In each study, the results were consistent. Wearing formal clothing was associated with enhanced abstract processing. It's interesting that the effect also carried over to using formal speech. According to the authors, formal dress increases social/psychological distance between people, and it is this distance which increases abstract thinking. If we are near to something, or someone, we think in more concrete terms.
Lab Coat or Painter's Coat?
Image credit: Samir, transferred from Wikipedia. Used under CC 1.2 license. In the groundbreaking study by Galinsky and Adams, participants were told to wear a lab coat. When they believed the coat was a doctor's coat, it helped them to conceptualize in a more focused way. When they were told the coat was a painter's coat, they conceptualized in a less focused way.
Another study, Sartorial symbols of social class elicit class-consistent behavioral and physiological responses: A dyadic approach, published in 2016, reported that dominance behavior increased in (male) participants who wore clothing that was perceived as 'upper class'. The physiological effect of power dressing was actually evident in testosterone levels.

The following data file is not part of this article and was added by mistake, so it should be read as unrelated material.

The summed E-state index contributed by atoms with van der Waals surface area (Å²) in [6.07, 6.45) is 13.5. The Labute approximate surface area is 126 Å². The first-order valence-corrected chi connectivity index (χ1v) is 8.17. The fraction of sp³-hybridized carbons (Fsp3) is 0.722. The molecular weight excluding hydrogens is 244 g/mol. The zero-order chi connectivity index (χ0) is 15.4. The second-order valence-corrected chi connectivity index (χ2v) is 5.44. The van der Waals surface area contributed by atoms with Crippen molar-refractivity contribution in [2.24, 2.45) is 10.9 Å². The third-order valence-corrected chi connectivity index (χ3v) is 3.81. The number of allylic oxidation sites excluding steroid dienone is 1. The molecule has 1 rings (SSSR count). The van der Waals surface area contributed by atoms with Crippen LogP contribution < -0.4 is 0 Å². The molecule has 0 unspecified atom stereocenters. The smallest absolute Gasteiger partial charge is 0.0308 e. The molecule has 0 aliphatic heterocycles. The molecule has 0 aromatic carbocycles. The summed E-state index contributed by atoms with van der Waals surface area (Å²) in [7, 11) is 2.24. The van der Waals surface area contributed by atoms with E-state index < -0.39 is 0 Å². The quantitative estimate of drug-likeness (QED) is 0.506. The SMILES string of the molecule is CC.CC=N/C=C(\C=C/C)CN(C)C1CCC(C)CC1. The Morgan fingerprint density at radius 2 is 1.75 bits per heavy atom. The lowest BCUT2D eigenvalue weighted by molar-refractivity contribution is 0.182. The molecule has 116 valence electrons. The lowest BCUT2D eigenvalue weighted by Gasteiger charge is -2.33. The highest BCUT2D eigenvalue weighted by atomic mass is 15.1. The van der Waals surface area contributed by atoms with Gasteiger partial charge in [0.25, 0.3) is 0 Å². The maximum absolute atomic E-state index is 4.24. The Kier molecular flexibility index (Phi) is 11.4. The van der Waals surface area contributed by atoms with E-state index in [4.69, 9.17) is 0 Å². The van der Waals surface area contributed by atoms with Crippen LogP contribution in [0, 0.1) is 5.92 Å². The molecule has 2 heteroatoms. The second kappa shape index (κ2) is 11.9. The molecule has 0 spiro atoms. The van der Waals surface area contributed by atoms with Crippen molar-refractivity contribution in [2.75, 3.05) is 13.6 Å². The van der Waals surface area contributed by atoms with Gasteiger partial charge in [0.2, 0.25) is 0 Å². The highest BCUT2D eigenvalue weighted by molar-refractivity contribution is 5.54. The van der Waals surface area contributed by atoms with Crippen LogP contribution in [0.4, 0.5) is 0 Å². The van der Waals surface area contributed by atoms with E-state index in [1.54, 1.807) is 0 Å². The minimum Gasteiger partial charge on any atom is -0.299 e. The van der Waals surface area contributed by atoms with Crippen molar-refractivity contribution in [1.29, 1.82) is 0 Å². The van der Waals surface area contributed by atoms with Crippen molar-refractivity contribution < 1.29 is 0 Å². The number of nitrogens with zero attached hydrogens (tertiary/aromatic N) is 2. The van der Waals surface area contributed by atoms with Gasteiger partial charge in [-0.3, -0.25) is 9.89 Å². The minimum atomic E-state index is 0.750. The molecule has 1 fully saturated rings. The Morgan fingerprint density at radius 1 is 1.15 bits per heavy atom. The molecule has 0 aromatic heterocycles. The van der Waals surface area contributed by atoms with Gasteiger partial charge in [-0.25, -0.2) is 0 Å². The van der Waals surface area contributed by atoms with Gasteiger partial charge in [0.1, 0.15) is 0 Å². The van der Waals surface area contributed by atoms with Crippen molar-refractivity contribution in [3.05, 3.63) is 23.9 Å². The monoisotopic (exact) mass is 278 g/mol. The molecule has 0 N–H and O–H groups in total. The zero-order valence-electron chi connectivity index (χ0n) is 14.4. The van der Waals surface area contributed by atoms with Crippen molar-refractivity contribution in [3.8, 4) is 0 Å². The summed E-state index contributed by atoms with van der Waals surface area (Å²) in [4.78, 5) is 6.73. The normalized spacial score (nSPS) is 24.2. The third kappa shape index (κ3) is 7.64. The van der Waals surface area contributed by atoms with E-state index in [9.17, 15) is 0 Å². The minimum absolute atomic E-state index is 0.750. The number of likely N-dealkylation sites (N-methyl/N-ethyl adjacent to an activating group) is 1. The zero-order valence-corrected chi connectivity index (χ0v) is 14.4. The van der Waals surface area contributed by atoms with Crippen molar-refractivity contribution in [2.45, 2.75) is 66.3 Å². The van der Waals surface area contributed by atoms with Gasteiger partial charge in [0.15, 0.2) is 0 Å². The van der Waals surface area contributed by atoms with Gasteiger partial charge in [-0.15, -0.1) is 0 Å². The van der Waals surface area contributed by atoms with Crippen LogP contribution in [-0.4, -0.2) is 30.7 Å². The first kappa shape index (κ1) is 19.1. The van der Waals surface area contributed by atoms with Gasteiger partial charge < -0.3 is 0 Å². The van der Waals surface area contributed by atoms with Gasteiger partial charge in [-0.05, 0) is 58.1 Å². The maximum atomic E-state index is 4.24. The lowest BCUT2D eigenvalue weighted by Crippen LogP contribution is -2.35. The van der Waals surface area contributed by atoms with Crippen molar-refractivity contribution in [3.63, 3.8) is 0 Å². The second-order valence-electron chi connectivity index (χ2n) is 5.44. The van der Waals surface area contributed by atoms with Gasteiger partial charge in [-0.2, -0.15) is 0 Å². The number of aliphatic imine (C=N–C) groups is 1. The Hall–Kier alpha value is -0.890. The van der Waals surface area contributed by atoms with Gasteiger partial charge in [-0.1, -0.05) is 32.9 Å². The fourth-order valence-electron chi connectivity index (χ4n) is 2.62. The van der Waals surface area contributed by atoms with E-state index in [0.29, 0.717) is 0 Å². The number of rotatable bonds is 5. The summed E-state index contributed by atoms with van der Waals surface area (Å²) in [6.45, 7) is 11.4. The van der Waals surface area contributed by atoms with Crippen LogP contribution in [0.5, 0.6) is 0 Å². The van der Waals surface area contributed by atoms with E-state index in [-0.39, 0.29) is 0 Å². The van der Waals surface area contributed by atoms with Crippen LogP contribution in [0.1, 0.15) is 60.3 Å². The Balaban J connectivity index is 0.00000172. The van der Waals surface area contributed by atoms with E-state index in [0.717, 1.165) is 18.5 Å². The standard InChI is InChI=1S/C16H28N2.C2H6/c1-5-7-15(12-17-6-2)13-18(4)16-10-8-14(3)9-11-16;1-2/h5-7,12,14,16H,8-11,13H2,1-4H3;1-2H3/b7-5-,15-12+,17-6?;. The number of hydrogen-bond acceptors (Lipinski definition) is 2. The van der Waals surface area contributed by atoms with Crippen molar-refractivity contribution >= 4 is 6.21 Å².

Patient Wearing a Hospital Gown
Image credit: This file comes from Wellcome Images, a website operated by Wellcome Trust, a global charitable foundation based in the United Kingdom. Refer to Wellcome blog post (archive). Used under CC 4.0 license.
Most of us have been there, haven't we? Or we have visited someone who was asked to wear one of those scant, backless hospital gowns. An article in the British Journal of Health Psychology, Baring all: The impact of the Hospital Gown on Patient Well-being, reports that the hospital gown symbolically represents dehumanizing aspects of healthcare. The gown fosters the subjective sense of 'being sick', of being vulnerable and of relinquishing control. The gowns are used often even though there is no medical necessity. Patients, especially women and patients living in long-term care situations, feel "exposed,... self-conscious, vulnerable, uncomfortable, cold, embarrassed, and disempowered". In sum, the authors of the Journal article conclude that hospital gowns are not appropriate for their intended purpose (to advance health). On the contrary, they impact "negatively on patient well-being."